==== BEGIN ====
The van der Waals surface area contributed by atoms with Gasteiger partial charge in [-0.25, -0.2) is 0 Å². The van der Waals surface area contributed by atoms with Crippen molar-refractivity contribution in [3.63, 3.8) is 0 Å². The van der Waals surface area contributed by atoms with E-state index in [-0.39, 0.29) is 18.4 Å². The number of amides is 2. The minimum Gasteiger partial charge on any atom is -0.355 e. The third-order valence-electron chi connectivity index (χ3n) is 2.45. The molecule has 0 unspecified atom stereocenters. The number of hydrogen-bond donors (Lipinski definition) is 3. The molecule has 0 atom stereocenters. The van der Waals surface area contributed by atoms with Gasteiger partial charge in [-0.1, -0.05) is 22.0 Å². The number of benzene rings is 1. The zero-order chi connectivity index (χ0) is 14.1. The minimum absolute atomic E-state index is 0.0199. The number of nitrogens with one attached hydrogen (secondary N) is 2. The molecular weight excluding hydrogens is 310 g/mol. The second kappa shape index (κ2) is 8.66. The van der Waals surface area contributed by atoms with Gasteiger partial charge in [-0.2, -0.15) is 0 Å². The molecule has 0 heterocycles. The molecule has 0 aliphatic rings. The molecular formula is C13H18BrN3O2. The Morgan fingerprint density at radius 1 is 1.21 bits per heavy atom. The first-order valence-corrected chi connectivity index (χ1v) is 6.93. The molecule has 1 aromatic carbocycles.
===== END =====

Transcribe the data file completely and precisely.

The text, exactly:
The van der Waals surface area contributed by atoms with Gasteiger partial charge in [-0.25, -0.2) is 0 Å². The van der Waals surface area contributed by atoms with Crippen molar-refractivity contribution in [3.63, 3.8) is 0 Å². The van der Waals surface area contributed by atoms with E-state index in [-0.39, 0.29) is 18.4 Å². The number of amides is 2. The minimum Gasteiger partial charge on any atom is -0.355 e. The third-order valence-electron chi connectivity index (χ3n) is 2.45. The molecule has 0 unspecified atom stereocenters. The number of hydrogen-bond donors (Lipinski definition) is 3. The molecule has 0 atom stereocenters. The van der Waals surface area contributed by atoms with Gasteiger partial charge in [-0.1, -0.05) is 22.0 Å². The number of benzene rings is 1. The zero-order chi connectivity index (χ0) is 14.1. The minimum absolute atomic E-state index is 0.0199. The number of nitrogens with one attached hydrogen (secondary N) is 2. The molecular weight excluding hydrogens is 310 g/mol. The second kappa shape index (κ2) is 8.66. The van der Waals surface area contributed by atoms with Gasteiger partial charge in [-0.2, -0.15) is 0 Å². The molecule has 0 heterocycles. The molecule has 0 aliphatic rings. The molecular formula is C13H18BrN3O2. The Morgan fingerprint density at radius 1 is 1.21 bits per heavy atom. The first-order valence-corrected chi connectivity index (χ1v) is 6.93. The molecule has 1 aromatic carbocycles.